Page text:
Sunday, August 04, 2013

Chinese Christianity and (anti-) denominationalism

In Chinese Church circles, denominations mean little. Ministers can change denominations easily (and members too) without batting an eyelid. Already back in the missionary enterprise in China, Chinese Christianity was very much against denominationalism, seeing it as an artifact of Western Christianity of which it doesn't want any part.

This strong anti-denominationalism continues on to this day, and I have personally seen and experienced it. The Chinese Churches function almost like a movement, a strongly ethno-centric (Sino-centric) movement. This can be seen in STEMI crusades among others. The focus has always been about reaching ethnic Chinese for the Gospel, and ministering in Chinese circles. Now of course none of them are prohibiting non-Chinese from joining them or against engaging non-Chinese in evangelism, but the emphasis has always been to the Chinese, and to the Chinese churches. If one doubts the veracity of this claim, just find out when was the last time any Chinese Church tried to engage in ecumenical talks with a "white church" (in Western countries) or a native church in whatever country they are in (i.e. Russians in Russia, Ethiopians in Ethiopia).

This strong anti-denominationalism is itself a legacy of the missionary enterprise, which has little if any vision for the Church. It is almost a classic case of the dictum, "what you win them with is what you win them to." The missionaries generally minimized doctrinal differences, albeit for good motives. So a Chinese Presbyterian is brought up not knowing why he should be Presbyterian and not, for example, a Baptist, and vice versa. Sure, he might know the history behind Presbyterianism, but such is manifestly not sufficient.

The problem with the anti-denominationalism in Chinese Christianity is that it creates churches where certain biblical truths are minimized. For example, most Chinese Presbyterians do not have a biblical doctrine of infant baptism. They are Presbyterians of tradition, not Presbyterians of conviction. The list of doctrines for each denominations can go on and on. Now of course, such may not be a bad thing. The question however is this: Are the distinctive doctrines held by various denominations worth fighting and splitting over? And if it is not considered worth fighting over, which doctrine or practice becomes the default? The issue with Chinese Christian anti-denominationalism is that such questions are totally circumvented and ignored. It is one thing to come to the conclusion that certain doctrinal issues may be unimportant or that one view is the obvious correct view; it is another thing to ignore the question altogether and assume that there is a "biblical default" which all Chinese Christians will fall back to: i.e. Credobaptist, Congregationalist, Egalitarian, Charismatic.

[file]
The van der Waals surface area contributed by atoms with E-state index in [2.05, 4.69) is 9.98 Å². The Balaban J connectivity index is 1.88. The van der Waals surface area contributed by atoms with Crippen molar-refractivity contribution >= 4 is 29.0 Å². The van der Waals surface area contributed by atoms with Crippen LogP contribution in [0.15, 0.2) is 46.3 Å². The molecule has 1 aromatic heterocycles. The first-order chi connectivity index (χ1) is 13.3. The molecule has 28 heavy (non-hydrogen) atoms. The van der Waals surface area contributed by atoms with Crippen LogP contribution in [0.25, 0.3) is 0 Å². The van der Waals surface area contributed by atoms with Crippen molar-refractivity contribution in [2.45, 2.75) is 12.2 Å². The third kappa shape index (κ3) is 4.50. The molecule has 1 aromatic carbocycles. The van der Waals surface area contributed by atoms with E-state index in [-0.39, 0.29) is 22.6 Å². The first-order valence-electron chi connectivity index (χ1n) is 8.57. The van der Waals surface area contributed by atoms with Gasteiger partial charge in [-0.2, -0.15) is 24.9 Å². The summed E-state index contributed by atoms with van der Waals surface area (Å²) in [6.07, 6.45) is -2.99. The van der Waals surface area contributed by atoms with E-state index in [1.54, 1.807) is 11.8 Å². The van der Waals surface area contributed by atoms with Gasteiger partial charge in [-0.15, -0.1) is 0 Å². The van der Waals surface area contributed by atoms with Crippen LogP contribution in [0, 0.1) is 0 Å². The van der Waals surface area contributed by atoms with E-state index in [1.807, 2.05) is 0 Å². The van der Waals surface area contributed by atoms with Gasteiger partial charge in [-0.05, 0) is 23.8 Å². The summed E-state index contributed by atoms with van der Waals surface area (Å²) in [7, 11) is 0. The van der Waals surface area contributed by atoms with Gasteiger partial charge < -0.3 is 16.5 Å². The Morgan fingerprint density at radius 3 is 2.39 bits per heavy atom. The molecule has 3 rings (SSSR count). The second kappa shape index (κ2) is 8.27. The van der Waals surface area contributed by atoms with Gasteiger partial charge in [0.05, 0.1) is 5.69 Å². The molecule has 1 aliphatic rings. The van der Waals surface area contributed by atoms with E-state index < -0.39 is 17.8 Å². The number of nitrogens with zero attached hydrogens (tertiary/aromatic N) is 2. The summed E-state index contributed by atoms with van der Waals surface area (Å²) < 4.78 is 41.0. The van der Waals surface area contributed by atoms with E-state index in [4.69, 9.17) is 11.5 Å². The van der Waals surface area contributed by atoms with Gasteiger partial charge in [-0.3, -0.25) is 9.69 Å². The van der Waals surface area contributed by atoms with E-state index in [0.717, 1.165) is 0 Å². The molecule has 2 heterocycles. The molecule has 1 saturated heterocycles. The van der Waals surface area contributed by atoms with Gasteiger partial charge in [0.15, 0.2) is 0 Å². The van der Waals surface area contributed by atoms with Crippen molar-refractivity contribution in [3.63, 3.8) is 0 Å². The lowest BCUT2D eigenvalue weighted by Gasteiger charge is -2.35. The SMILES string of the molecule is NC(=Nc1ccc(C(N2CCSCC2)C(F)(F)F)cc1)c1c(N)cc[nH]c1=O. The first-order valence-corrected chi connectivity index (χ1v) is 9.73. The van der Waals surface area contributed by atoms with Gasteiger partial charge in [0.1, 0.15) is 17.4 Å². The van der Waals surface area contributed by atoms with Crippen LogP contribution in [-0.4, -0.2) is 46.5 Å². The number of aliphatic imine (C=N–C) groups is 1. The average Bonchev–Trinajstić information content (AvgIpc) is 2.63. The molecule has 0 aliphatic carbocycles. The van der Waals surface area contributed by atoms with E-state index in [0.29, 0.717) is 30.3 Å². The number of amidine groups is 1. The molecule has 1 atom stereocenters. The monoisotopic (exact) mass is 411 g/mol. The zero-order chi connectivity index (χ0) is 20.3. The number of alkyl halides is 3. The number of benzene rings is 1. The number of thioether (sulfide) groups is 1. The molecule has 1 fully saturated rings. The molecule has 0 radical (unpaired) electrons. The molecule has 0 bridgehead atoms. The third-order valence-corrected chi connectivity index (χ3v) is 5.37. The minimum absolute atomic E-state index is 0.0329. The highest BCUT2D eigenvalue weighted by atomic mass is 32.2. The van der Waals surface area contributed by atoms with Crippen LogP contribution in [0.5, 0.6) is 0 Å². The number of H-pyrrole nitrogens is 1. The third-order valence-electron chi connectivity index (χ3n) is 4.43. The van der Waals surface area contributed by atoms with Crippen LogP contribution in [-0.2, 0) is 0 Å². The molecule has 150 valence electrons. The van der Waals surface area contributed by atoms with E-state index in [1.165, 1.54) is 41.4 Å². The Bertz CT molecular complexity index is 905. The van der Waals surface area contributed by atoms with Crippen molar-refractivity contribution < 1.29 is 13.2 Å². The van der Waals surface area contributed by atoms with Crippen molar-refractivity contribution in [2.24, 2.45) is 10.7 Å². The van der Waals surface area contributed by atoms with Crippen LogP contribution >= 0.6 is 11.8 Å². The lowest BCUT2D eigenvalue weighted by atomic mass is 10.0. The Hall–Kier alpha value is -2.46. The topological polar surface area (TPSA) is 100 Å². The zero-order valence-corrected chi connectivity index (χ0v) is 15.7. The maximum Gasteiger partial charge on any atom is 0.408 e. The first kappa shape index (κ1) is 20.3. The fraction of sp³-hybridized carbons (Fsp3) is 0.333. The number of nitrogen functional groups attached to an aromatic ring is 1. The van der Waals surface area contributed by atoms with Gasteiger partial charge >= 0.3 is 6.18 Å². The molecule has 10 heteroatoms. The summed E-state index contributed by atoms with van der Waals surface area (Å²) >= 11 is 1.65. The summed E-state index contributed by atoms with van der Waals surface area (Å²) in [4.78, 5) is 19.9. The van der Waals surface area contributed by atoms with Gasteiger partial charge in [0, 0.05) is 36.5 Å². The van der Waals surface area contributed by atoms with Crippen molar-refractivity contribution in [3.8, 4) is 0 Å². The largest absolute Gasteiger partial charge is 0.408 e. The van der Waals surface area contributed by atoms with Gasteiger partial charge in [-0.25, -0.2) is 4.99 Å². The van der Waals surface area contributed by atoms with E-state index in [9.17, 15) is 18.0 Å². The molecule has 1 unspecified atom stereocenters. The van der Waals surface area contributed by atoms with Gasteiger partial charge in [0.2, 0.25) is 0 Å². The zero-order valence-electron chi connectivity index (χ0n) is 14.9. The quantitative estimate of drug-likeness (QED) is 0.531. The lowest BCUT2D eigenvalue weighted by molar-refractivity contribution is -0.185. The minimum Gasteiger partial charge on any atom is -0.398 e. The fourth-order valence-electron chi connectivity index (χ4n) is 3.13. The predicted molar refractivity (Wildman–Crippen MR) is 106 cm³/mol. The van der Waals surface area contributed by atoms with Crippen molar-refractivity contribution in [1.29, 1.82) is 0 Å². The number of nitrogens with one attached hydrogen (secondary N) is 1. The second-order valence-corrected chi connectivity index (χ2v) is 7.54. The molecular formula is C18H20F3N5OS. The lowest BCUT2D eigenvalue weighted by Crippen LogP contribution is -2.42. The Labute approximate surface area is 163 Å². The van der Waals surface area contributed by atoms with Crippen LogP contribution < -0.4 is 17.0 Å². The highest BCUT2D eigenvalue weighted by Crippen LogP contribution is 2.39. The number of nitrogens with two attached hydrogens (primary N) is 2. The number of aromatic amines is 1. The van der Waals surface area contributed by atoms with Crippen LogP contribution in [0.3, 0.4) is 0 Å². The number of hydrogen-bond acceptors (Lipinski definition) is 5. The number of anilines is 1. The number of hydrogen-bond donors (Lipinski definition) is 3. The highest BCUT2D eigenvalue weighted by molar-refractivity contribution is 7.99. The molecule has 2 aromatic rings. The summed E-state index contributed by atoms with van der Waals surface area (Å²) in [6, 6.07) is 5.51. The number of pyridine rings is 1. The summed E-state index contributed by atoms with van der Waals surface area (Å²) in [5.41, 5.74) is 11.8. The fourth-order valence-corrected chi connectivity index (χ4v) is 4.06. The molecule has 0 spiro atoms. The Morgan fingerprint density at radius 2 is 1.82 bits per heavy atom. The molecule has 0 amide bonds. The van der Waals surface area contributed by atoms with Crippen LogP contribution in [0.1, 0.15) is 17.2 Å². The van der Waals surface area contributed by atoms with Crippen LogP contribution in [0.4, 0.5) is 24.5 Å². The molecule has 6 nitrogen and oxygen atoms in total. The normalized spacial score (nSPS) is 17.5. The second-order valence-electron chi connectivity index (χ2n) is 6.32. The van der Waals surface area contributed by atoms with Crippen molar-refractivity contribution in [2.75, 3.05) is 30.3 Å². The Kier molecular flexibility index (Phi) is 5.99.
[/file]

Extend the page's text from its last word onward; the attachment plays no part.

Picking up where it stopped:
When one sees the history of Chinese Christianity, one sees the problems of such naive biblicism. The Taiping rebellion was just the extreme acting out of the type of "charismatic biblicism" where people claim direct divine sanction for their "theology." Chinese Christianity continues to be plagued by people claiming direct revelation from God even when they are not officially Charismatic and Pentecostal, continually violating the Third Commandment by claiming "God's vision" and God's direction for the Church they are a pastor or an elder of.

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